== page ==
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The Real Ingenio of Segovia was an innovative and pioneering mint house. The building was designed to host modern machinery, the so-called “ingenios”, along with the different departments of the industrial process. The new system produced coins in a mechanised and serial way, becoming the precursor of the modern factories of the industrial revolution in more than 200 years. Philip II would attain a faster and more accurate coining system. The Royal Mint of Segovia is regarded as one of the oldest and most important samples of industrial architecture in Europe. Built by King Philip II in 1583, it was the first mechanised Mint in Spain, apart from being the first which belonged to the Crown.

This Renaissance technique consisted in a laminating and coining system by means of “ingenios” moved by hydraulic wheels. This technique was invented in Augsburg in around 1550 and, prior to its implementation in Segovia, it had been already used in several European cities.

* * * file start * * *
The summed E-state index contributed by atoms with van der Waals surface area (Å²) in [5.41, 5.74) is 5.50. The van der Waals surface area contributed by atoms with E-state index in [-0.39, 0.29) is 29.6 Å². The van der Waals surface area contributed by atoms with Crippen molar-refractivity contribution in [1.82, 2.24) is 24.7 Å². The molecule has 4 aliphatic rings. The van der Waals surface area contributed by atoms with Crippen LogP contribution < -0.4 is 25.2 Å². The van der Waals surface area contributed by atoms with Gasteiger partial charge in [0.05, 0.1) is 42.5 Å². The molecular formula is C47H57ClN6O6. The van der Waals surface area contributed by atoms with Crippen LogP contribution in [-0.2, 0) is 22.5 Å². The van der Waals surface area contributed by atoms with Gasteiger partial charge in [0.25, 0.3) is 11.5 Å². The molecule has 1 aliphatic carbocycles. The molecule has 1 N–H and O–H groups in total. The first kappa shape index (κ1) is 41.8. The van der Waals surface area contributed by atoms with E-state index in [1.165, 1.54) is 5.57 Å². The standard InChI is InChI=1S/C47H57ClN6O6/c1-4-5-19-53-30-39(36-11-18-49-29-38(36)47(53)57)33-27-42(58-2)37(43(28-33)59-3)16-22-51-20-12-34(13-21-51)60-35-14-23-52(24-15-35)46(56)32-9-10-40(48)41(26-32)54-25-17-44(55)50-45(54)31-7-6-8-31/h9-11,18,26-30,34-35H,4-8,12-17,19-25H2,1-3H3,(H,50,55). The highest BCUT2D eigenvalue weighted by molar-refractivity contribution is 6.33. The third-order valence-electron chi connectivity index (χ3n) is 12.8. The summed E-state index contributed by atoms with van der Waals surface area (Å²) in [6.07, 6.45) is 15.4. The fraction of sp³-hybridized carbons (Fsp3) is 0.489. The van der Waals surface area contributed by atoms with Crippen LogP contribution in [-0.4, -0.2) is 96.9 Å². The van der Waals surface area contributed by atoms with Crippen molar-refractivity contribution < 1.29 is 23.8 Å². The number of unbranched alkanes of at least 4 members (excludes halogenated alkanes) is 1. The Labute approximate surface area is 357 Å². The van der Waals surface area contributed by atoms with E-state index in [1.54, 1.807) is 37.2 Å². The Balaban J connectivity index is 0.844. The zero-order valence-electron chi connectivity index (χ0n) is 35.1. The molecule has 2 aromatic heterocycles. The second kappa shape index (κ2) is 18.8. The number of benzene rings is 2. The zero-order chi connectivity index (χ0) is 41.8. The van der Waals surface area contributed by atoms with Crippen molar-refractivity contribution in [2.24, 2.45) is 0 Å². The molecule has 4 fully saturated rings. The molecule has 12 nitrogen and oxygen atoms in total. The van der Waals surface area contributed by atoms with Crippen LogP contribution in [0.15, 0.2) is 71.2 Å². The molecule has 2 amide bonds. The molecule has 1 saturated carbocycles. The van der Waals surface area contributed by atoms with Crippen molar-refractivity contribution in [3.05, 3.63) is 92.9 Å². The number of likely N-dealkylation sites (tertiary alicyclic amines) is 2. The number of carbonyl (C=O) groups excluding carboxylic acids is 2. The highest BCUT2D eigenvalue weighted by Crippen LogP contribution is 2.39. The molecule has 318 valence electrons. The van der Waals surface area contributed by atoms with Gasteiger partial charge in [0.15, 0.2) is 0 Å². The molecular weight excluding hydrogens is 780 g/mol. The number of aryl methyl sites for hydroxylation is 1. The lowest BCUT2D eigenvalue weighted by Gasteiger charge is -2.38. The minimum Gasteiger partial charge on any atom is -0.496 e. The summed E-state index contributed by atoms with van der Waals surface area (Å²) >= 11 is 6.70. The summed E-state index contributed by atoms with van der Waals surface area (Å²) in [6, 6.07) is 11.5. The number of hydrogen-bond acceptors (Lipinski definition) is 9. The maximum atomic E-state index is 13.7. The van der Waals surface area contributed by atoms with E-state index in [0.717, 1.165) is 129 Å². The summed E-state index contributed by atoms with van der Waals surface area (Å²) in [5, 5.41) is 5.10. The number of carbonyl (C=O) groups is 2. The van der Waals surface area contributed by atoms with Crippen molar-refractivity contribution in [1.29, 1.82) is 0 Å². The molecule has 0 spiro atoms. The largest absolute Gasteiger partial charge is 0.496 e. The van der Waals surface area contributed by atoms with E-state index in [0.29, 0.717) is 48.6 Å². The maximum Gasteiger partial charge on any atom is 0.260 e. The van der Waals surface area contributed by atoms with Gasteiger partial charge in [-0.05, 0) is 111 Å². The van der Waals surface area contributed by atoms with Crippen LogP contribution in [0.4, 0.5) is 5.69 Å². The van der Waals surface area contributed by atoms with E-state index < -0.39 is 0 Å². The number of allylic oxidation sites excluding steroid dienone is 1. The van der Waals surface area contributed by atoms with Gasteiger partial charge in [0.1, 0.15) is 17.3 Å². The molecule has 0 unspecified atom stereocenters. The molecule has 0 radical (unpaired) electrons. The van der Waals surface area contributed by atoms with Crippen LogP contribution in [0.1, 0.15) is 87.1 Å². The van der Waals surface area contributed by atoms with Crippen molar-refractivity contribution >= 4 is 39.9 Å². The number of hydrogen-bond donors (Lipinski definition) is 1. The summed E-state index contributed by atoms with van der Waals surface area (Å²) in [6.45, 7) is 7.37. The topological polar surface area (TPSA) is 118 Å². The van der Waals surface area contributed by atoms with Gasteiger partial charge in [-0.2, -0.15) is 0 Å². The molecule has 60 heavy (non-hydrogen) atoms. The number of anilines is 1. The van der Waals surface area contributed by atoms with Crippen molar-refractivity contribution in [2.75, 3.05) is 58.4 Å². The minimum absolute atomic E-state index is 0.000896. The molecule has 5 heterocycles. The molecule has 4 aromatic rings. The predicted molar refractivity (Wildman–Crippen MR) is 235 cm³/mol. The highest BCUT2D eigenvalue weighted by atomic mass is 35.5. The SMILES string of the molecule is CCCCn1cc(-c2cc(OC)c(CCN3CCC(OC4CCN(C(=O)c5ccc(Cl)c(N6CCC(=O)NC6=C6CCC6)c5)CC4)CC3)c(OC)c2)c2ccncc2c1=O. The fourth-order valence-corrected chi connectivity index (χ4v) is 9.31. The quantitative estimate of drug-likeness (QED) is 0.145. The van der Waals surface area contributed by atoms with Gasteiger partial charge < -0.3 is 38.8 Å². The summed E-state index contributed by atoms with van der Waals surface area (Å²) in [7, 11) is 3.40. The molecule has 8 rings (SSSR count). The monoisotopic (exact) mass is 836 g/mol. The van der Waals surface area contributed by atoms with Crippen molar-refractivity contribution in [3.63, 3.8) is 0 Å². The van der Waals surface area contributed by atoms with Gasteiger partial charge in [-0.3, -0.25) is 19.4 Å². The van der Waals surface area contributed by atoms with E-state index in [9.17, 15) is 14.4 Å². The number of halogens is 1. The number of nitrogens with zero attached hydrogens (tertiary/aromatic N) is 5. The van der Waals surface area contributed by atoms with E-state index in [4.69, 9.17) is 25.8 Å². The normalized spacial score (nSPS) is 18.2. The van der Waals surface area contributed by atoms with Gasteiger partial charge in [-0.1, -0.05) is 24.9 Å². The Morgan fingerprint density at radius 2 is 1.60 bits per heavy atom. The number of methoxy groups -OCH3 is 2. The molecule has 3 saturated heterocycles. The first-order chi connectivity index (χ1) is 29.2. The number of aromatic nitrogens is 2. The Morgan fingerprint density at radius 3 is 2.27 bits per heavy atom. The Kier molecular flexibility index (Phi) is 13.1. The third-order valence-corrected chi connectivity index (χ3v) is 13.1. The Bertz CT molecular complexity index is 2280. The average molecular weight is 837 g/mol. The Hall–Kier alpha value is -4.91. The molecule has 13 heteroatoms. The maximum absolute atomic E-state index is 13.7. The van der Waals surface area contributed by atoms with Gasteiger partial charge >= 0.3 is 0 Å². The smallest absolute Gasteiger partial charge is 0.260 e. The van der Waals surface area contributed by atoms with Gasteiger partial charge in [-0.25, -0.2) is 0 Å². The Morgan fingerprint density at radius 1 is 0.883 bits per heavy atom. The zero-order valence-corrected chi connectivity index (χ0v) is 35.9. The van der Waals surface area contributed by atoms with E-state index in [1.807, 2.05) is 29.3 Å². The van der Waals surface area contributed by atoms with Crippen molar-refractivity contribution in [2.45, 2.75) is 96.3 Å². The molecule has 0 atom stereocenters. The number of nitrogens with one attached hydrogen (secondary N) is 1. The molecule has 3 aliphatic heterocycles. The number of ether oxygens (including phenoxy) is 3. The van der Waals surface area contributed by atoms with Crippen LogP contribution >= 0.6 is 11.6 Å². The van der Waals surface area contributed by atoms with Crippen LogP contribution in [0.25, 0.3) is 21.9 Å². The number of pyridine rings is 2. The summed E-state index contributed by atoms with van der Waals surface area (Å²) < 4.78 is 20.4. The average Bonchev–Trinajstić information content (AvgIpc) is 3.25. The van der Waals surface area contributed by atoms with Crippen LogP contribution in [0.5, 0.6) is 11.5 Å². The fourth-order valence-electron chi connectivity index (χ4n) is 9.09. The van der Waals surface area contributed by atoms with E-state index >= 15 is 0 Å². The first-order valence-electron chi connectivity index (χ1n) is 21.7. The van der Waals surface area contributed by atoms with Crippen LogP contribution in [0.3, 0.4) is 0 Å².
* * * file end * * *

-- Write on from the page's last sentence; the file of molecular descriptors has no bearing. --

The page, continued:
The machines or “ingenios” built in Hall (Austria) were brought to Spain in the longest train known up to that moment.

The flywheel press replaced in 1771 the initial coining system, the hydraulic roller. This new procedure was introduced in Spain from France by the new Royal Family, the Bourbons. The design of this avant-garde factory is owed to Juan de Herrera, one of the most influential and important architects in the history of Spain, who carried out the works in collaboration with Austrian engineers. The plant was conceived to cover the complete coining process, from the arrival of the gross metal to the final product, the coin.

The third and last technology which the Royal Mint of Segovia housed was coining via automatic press. This system operated for only three years, since, at the beginning of the year 1869, the last coining in Segovia took place: a commemorative medal to the Republic.